Aikido Philosophy: A Budo Life by Michael Aloia

A short essay relating aikido’s philosophy with the concept of a budo life.

 

Over the years as the Art of Aikido has grown and reached new generations of practitioners and followers, many interpretations of its definition as well as its philosophy have been offered.  Some maintain a vague reference, whereas others have delved into the depths of the human psyche. Each appears to have significant meaning or purpose for the greater understanding of that particular individual’s relationship to the Art – as it should. The Art itself is designed to be individualized, explored, and new discoveries made; to not just further enhance the Art but more importantly to enhance the individual. Philosophy, by its nature and as a whole, is subject more so to opinion than actual available concrete evidence – much rooted in speculation and or personal experience. This essay will focus primarily on my own personal experiences with the Art and how it has been integrated into my life as a whole on a philosophical level: as a Budo, a way of life.

The general definition of Aikido, in itself, describes or defines the fundamental nature of the art’s philosophy – love and harmony. At first glance, this may seem to suffice as a catch all phrase to the general public, however, there is much more involved. Aikido, the art of love and harmony does not completely embrace and describe what truly all lies underneath. Though this basic definition can depict and conjure thoughts of a world united in complete happiness and synchronization, its real meaning lies further down the rabbit hole.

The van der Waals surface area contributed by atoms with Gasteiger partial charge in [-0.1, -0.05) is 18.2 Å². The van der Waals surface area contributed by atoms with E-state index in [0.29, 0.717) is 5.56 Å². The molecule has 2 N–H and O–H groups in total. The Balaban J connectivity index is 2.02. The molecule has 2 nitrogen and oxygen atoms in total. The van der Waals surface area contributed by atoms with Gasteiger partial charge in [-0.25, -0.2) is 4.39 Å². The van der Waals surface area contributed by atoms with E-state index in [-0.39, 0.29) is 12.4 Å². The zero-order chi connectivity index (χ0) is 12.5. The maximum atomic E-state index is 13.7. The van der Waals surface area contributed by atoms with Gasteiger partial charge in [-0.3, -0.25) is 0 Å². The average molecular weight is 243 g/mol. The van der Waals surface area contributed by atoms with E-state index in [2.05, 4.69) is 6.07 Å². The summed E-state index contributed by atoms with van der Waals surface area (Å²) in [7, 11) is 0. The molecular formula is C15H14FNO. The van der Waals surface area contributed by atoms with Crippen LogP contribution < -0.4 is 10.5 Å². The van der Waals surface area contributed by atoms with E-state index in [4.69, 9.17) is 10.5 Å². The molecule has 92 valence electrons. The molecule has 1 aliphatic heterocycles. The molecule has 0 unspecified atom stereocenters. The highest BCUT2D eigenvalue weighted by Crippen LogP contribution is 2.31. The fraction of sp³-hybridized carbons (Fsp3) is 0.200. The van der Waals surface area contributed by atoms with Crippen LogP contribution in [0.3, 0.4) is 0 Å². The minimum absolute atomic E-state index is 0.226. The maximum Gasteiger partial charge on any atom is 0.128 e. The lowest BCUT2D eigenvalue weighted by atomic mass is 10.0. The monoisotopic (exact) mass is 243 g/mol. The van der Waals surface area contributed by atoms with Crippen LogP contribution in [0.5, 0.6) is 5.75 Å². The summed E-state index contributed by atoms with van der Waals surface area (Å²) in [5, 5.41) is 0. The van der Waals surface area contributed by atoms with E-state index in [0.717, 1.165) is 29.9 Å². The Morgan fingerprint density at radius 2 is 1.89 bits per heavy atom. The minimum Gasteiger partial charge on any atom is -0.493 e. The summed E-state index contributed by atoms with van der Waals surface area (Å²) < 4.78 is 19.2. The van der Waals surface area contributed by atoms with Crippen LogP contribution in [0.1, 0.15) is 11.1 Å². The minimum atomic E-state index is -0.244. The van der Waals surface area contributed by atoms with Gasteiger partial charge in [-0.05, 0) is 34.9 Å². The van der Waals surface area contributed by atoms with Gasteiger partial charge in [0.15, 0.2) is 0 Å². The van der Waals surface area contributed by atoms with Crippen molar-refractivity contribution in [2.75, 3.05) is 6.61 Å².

Three distinct kanji, or characters, are employed to create the term “aikido” – “ai” meaning love or harmony, “ki” meaning spirit or life force, and “do” meaning the way. These characters and their meanings pre-date even the Founder’s embryonic stages of Aikido’s development as they are enriched with a cultural essence and ideology that set the foundation of a people and their relationship and belief in that of a higher power – within and without. Each character is a story unto itself, and combined, these characters create not only a specialized art form coined by Morhei Ueshiba in 1942 but a way of life that anyone can make as their own.

Working backwards, “do” in this context is not simply a way of doing something but rather the way one chooses to do it – a path followed – a direction that encompasses a series of choices one makes to live a better, more fulfilling life that enhances all they come in contact with – a way of doing, a way of living, a way of being.

As we continue, “ki” is essentially the key component of the ensemble. It is the link that unifies what is harmony and what is the way – it is the conjunction between thought. Without its inclusion we have only the “love way.” But how is the “love way” achieved and what does it really do for the individual? The interpretations could be endless, outlandish, and possibly in vain without the linkage of the “ki” character. With the inclusion of this crucial character, point and purpose have been provided – whether intentionally or unintentionally. It is a unification, offering the immeasurable, tangible achievement of surmounting one’s own self spirit – the true conquering of our worst nemesis – our own personal, self-imposed or otherwise, fears, doubts, and preconceived shortcomings of self and the world around us. The grasping of the meaning of this “ki” character brings to light the reason for and placement of the “ai” character at the top – through the love of self (spirit) can we find the way to harmony. Harmony of spirit is the destination and through the way of love, anyone can achieve it. If we are not truly content with who and what we are, we can never truly be content with the world around us.